sad truth is China has become far more oppressive than it was in the 1980s. It
was not paradise, but you could breathe under Deng Xiaoping and Hu Yaobang
(remember, it was the death of the latter, purged in 1986 that helped spark the
Tiananmen Square protests). Things would take a turn for the worse in the
1990s, but a young boy growing up in Inner Mongolia is blissfully oblivious of
the macro forces at work, at least until they directly intrude into his life in
Zhang Dalei’s The Summer is Gone (trailer here), which screens
during this year’s New Directors/New Films.
Zhang Xiaolei looks up to his father, Chen, whose work at a local film studio
gets then admitted to the movies for free. He basically tolerates his school
teacher mother Guo, because she is the practical one who worries about getting
him admitted to a respectable middle school. He is small for his age, but he
still enjoys a largely carefree summer. However, a chance encounter with a
teenage bully stokes some unhealthy hero-worship in Zhang. His irresponsible
nature will also finally start to try his parents’ patience as they struggle to
care for his dying great-grandmother just as Chen loses his job in the first
wave of state enterprise privatizations.
Summer boasts Tibetan
auteur Pema Tseden as one of its producers, but it feels most aesthetically
akin to the work of Edward Yang. You can feel the sun and humidity and smell the
wild flowers through the starkly beautiful black-and-white cinematography of Lu
Songye (who also lensed Tseden’s Tharlo).
It is a coming-of-age story, but Zhang’s attitude towards the era is more bitterly
elegiac than sentimentally nostalgic, essentially lamenting: “if only they had
known what was in store for them.”
like Tseden, Zhang employs a “non-professional” cast of actors, who are really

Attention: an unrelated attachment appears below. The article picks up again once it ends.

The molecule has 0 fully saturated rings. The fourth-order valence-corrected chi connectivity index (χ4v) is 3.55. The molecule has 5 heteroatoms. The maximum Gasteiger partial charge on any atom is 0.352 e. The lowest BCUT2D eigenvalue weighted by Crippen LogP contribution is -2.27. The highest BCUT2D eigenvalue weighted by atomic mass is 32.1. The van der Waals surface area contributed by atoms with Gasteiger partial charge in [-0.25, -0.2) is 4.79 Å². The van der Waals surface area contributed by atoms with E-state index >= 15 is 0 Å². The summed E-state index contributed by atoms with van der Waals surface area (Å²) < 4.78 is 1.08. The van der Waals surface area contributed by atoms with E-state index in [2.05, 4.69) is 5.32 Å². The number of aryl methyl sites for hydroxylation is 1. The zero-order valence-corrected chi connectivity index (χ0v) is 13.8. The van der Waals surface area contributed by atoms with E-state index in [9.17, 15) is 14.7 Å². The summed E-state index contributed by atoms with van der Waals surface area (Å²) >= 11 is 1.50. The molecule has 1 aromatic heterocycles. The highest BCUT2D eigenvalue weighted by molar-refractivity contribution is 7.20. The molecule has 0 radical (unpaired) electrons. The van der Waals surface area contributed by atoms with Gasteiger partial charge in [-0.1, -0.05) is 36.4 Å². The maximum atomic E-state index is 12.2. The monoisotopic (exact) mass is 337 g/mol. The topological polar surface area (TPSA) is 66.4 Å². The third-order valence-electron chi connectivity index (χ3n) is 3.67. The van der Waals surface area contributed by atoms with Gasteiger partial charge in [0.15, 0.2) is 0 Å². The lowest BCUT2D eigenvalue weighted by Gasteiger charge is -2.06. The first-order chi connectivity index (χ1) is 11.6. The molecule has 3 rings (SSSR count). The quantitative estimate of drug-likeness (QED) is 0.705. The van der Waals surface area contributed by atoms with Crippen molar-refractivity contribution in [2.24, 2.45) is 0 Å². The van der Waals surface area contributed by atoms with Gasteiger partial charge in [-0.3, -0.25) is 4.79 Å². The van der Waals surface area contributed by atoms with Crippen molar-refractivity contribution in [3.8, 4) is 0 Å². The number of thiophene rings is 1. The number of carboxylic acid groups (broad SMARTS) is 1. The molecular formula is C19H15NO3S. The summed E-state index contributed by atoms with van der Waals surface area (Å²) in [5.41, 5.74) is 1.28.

quite professional. As Zhang Xialoei, Kong Weiyi is convincingly bratty in a
Huck Finn kind of way, but he also conveys great depth and sudden maturity when
faced with personal disappointments and familial tribulations. Zhang Chen plays
his father with slow-burning intensity, but it is Guo Yanyuan who really gives
the film heart and soul as his quietly forceful, chronically under-appreciated
Zhang’s postscript: “Dedicated to the generation
that birthed ours” is a massively potent kicker, because it basically confirms
the nature and frequency of sacrifices the third act implies are soon to be
visited upon provincial families like Zhang Xiaolei’s. Yet, Zhang Dalei only
blames himself (and his analog) for not making better use of the time they had.
It is a film of exquisite sensitivity, but it is also surprisingly tough.
Highly recommended for those who follow independent Chinese cinema and anyone
who likes a good family drama, The Summer
is Gone screens this Thursday (3/16) at the Walter Reade and Friday (3/17)
at MoMA, as part of ND/NF 2017.
Labels: Chinese Cinema, Coming of age films, ND/NF '17, Pema Tseden